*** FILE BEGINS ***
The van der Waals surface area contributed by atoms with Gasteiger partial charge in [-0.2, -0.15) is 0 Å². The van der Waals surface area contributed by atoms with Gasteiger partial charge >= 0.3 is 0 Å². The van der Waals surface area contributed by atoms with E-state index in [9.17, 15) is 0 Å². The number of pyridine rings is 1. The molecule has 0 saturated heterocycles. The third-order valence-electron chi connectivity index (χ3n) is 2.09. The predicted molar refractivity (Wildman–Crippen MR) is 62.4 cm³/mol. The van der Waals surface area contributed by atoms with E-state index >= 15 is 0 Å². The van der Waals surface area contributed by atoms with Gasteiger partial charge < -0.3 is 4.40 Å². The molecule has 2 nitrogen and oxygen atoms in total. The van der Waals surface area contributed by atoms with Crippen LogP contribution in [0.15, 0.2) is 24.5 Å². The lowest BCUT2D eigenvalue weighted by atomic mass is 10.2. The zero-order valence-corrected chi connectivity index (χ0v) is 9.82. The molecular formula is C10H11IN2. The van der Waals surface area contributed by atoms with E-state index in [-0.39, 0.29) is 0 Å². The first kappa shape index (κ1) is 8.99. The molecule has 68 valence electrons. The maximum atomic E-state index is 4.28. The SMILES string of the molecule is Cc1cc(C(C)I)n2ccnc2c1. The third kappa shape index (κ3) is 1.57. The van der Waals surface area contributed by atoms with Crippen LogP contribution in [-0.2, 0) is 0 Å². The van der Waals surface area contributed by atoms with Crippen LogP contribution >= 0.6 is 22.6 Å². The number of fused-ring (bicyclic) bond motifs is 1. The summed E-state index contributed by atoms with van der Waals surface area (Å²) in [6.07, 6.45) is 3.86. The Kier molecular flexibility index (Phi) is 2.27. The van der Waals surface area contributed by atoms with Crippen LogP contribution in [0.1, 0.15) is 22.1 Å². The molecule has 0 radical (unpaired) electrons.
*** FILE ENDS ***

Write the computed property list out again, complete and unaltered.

The van der Waals surface area contributed by atoms with Gasteiger partial charge in [-0.2, -0.15) is 0 Å². The van der Waals surface area contributed by atoms with Gasteiger partial charge >= 0.3 is 0 Å². The van der Waals surface area contributed by atoms with E-state index in [9.17, 15) is 0 Å². The number of pyridine rings is 1. The molecule has 0 saturated heterocycles. The third-order valence-electron chi connectivity index (χ3n) is 2.09. The predicted molar refractivity (Wildman–Crippen MR) is 62.4 cm³/mol. The van der Waals surface area contributed by atoms with E-state index >= 15 is 0 Å². The van der Waals surface area contributed by atoms with Gasteiger partial charge < -0.3 is 4.40 Å². The molecule has 2 nitrogen and oxygen atoms in total. The van der Waals surface area contributed by atoms with Crippen LogP contribution in [0.15, 0.2) is 24.5 Å². The lowest BCUT2D eigenvalue weighted by atomic mass is 10.2. The zero-order valence-corrected chi connectivity index (χ0v) is 9.82. The molecular formula is C10H11IN2. The van der Waals surface area contributed by atoms with E-state index in [-0.39, 0.29) is 0 Å². The first kappa shape index (κ1) is 8.99. The molecule has 68 valence electrons. The maximum atomic E-state index is 4.28. The SMILES string of the molecule is Cc1cc(C(C)I)n2ccnc2c1. The third kappa shape index (κ3) is 1.57. The van der Waals surface area contributed by atoms with Crippen LogP contribution in [-0.2, 0) is 0 Å². The van der Waals surface area contributed by atoms with Crippen LogP contribution >= 0.6 is 22.6 Å². The number of fused-ring (bicyclic) bond motifs is 1. The summed E-state index contributed by atoms with van der Waals surface area (Å²) in [6.07, 6.45) is 3.86. The Kier molecular flexibility index (Phi) is 2.27. The van der Waals surface area contributed by atoms with Crippen LogP contribution in [0.1, 0.15) is 22.1 Å². The molecule has 0 radical (unpaired) electrons.